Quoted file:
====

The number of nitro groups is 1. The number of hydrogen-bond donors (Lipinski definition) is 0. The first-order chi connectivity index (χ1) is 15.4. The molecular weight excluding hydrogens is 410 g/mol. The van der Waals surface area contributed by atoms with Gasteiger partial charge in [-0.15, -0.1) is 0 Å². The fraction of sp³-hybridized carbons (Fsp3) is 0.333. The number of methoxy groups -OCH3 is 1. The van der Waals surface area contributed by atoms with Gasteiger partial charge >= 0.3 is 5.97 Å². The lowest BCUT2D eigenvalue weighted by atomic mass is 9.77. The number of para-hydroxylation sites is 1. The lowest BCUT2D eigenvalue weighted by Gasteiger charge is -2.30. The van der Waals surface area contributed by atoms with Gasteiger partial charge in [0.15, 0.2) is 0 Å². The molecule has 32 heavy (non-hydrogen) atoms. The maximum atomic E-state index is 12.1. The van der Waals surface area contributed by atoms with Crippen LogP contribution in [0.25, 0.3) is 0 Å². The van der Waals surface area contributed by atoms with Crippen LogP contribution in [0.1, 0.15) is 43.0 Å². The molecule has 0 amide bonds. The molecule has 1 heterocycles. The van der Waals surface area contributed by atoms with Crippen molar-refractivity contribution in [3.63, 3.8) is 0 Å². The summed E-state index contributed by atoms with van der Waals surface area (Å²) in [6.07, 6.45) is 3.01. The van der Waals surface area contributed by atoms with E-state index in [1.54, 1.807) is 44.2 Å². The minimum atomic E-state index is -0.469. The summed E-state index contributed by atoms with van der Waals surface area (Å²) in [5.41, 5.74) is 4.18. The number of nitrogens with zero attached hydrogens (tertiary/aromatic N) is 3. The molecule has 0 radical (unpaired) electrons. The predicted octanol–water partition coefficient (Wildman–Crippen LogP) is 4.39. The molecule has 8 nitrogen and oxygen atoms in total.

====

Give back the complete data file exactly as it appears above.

The number of nitro groups is 1. The number of hydrogen-bond donors (Lipinski definition) is 0. The first-order chi connectivity index (χ1) is 15.4. The molecular weight excluding hydrogens is 410 g/mol. The van der Waals surface area contributed by atoms with Gasteiger partial charge in [-0.15, -0.1) is 0 Å². The fraction of sp³-hybridized carbons (Fsp3) is 0.333. The number of methoxy groups -OCH3 is 1. The van der Waals surface area contributed by atoms with Gasteiger partial charge >= 0.3 is 5.97 Å². The lowest BCUT2D eigenvalue weighted by atomic mass is 9.77. The number of para-hydroxylation sites is 1. The lowest BCUT2D eigenvalue weighted by Gasteiger charge is -2.30. The van der Waals surface area contributed by atoms with Gasteiger partial charge in [0.15, 0.2) is 0 Å². The molecule has 32 heavy (non-hydrogen) atoms. The maximum atomic E-state index is 12.1. The van der Waals surface area contributed by atoms with Crippen LogP contribution in [0.25, 0.3) is 0 Å². The van der Waals surface area contributed by atoms with Crippen LogP contribution in [0.1, 0.15) is 43.0 Å². The molecule has 0 amide bonds. The molecule has 1 heterocycles. The van der Waals surface area contributed by atoms with Crippen molar-refractivity contribution in [3.63, 3.8) is 0 Å². The summed E-state index contributed by atoms with van der Waals surface area (Å²) in [6.07, 6.45) is 3.01. The van der Waals surface area contributed by atoms with E-state index in [1.54, 1.807) is 44.2 Å². The minimum atomic E-state index is -0.469. The summed E-state index contributed by atoms with van der Waals surface area (Å²) in [5.41, 5.74) is 4.18. The number of nitrogens with zero attached hydrogens (tertiary/aromatic N) is 3. The molecule has 0 radical (unpaired) electrons. The predicted octanol–water partition coefficient (Wildman–Crippen LogP) is 4.39. The molecule has 8 nitrogen and oxygen atoms in total.